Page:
So soccer balls appear in the very tiny (Fullerenes) and the very large, as noted here. I wonder if there is a relation, or if the chemists and astronomers are referencing the same group of sports-enthusiast mathematicians. Nutster (talk) 03:20, 9 September 2021 (UTC)
Just to note (in case anyone wonders why one particular edit, in passing) that the only SI length unit is the metre (and, yes, with the French-inspired '-re' ending in all 'English' nations except the US, who don't even want to use it so can't complain (/jk!)). Millimetres, centimetres, kilometres, etc are only present in the broader 'decimalised' metric system using the SI-prefixes. Just as the litre (ditto on spelling!) is not SI, but also is not SI-unit in size, being 1000 of the SI-derived baseline 'cubic centimetres' (each also being 1 millilitre), rather than anything as logical as being 1 whole cubic decimetre or awkward as a "milli-(cubic metre)". 18.104.22.168 04:16, 9 September 2021 (UTC)
I find it oddly amusing that soccer vs football discussion takes up most of the description, much more than actual explanation. 22.214.171.124 12:18, 9 September 2021 (UTC)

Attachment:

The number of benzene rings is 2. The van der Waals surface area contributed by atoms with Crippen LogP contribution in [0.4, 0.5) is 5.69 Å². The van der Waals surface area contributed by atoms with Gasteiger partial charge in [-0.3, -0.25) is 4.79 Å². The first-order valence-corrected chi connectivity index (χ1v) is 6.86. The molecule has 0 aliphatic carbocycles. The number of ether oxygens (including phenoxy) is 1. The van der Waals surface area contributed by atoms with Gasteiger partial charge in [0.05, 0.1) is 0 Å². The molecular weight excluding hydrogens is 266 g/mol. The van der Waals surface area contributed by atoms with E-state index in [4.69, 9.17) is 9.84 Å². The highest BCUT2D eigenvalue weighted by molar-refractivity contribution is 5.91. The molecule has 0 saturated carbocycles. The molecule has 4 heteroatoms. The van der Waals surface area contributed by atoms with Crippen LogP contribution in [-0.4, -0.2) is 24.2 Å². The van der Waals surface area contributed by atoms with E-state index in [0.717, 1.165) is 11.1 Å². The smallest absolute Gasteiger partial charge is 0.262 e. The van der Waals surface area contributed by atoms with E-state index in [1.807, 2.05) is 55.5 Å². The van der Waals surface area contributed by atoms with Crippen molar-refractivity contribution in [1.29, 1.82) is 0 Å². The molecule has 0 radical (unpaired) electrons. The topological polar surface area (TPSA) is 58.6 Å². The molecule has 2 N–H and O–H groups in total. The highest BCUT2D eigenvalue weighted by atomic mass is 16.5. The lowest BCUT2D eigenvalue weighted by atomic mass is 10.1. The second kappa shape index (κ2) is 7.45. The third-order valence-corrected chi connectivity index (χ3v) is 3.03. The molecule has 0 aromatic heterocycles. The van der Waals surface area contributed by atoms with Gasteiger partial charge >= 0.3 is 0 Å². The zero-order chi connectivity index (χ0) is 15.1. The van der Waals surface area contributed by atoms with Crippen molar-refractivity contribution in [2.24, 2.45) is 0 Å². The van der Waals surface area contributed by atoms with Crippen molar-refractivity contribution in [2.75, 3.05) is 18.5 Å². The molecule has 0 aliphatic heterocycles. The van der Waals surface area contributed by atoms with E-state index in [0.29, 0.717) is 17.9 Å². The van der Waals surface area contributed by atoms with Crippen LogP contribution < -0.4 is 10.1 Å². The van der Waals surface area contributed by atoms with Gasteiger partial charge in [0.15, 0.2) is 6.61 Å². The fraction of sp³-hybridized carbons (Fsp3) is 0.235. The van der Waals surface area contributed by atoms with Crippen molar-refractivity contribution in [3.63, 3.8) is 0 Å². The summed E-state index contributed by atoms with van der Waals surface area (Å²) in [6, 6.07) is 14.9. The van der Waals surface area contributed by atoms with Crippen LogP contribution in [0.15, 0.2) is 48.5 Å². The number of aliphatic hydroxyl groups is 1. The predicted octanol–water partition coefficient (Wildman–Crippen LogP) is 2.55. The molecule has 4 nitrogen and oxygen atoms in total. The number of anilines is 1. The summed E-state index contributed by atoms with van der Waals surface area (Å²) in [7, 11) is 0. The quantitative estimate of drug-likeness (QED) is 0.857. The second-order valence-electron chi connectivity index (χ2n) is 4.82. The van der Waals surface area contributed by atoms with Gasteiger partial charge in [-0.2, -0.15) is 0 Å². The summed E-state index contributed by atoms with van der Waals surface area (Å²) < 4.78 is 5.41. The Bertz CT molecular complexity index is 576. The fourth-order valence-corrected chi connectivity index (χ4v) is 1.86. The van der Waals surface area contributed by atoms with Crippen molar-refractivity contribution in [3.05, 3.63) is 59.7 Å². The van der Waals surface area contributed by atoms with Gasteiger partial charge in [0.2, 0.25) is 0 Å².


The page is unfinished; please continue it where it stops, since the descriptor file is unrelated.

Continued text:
- Oh, it's probably not a matter of life and death. It's much more important than that! (Wait until someone brings up Rugby League and Rugby Union, and which distinction is better. - Though of course both are much more dynamic than the stateside 'handegg' where everyone is slowed down by padding and frequent stoppages. ;P )
- ...seriously, there could be more depth to the Magic 8-Ball bit, but the rest of the non-ballgame/metric stuff just mostly writes what the comic says. Unless someone has something to say about what might (or might not) be in the depths of Saturn, IRL, e.g. the core, and how it/Jupiter became the way they did. 126.96.36.199 13:20, 9 September 2021 (UTC)
- We could always move it to a trivia section --188.8.131.52 17:10, 9 September 2021 (UTC)
//However, BSBIT also stands for Bachelor of Science in Business Information Technology , a relatively new specialization where business majors learn programming techniques , so the acronym could also have been used to imply that a graduate of this major came up with the soccer ball model listed in the presentation.//